A film focused more on making Clooney look cool than on the psychological impact of recession.
It won’t be long before a ‘transition specialist’, a guy hired by US companies to do the dirty job of personally telling an employee that he has lost his job, will be outsourced to India. But for now, it is Ryan Bingham (Clooney) who messes up his hands and his mind, up in the air and travelling to cities across America, doing the hatchet job.
The perks include clocking up millions of miles for frequent flyer status and occasionally sleeping with a woman (Vera Farmiga) who describes herself as just like him, but with a vagina. Clearly, Bingham is exceptionally well suited to his job because he has no excess baggage in emotions, family and friends. His technique is to suggest to fired employees that one, it could be worse and, two, see hope in this sacking as it could just be the opportunity to change your life.
A soul-to-soul salesman of what he knows to be bullshit, Bingham has an understudy, a girl called Natalie (Anna Kendrick), who holds up the mirror to him now and then. She has human feelings, an unfortunate condition to suffer from in this occupation, and their mentor/apprentice relationship is supposed to enlighten us about director Jason Reitman’s perspective on the tough times we live in.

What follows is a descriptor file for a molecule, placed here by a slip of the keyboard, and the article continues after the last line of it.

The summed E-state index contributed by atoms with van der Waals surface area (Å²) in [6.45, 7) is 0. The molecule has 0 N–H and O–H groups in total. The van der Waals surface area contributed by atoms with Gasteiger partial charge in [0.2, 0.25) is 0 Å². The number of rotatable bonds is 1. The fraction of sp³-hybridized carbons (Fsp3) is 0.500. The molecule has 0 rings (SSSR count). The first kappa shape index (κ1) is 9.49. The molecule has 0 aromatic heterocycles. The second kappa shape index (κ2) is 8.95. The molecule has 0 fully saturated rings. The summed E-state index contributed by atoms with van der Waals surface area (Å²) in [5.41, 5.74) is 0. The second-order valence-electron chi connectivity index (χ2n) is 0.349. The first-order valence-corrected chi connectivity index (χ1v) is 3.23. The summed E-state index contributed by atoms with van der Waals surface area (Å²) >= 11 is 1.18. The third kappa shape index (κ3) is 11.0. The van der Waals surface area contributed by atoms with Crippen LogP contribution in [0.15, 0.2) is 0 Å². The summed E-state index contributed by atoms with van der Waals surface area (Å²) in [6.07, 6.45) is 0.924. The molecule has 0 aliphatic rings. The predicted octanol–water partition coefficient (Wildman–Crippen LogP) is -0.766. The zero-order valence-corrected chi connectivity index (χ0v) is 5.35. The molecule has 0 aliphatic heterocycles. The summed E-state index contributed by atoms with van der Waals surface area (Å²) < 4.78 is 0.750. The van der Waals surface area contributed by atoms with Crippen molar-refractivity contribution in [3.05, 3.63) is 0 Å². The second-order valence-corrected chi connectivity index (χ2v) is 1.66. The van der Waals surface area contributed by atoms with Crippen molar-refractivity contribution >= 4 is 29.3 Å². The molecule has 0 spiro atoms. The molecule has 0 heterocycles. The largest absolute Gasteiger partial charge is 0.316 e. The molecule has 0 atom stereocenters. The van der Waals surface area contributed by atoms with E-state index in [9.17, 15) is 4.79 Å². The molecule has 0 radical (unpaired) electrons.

It doesn’t, and we come out of Up in the Air with the feeling of having seen a con job on a con man, presented as a movie of substance about the psychological impact of the recession. In fact, the documentary-style framing of comments from victims laid off are sickening because they are all about Bingham’s ‘cool’ under pressure and not about the employees. The focus is on how well Clooney plays this vulture, and how great the actor looks as he ages.
Does the director even mention the greed and fraud that led to the lay-offs? He does not. The movie airbrushes its way past the management of the companies that hire Bingham to fire. We hardly see them. Which side is Reitman on anyway?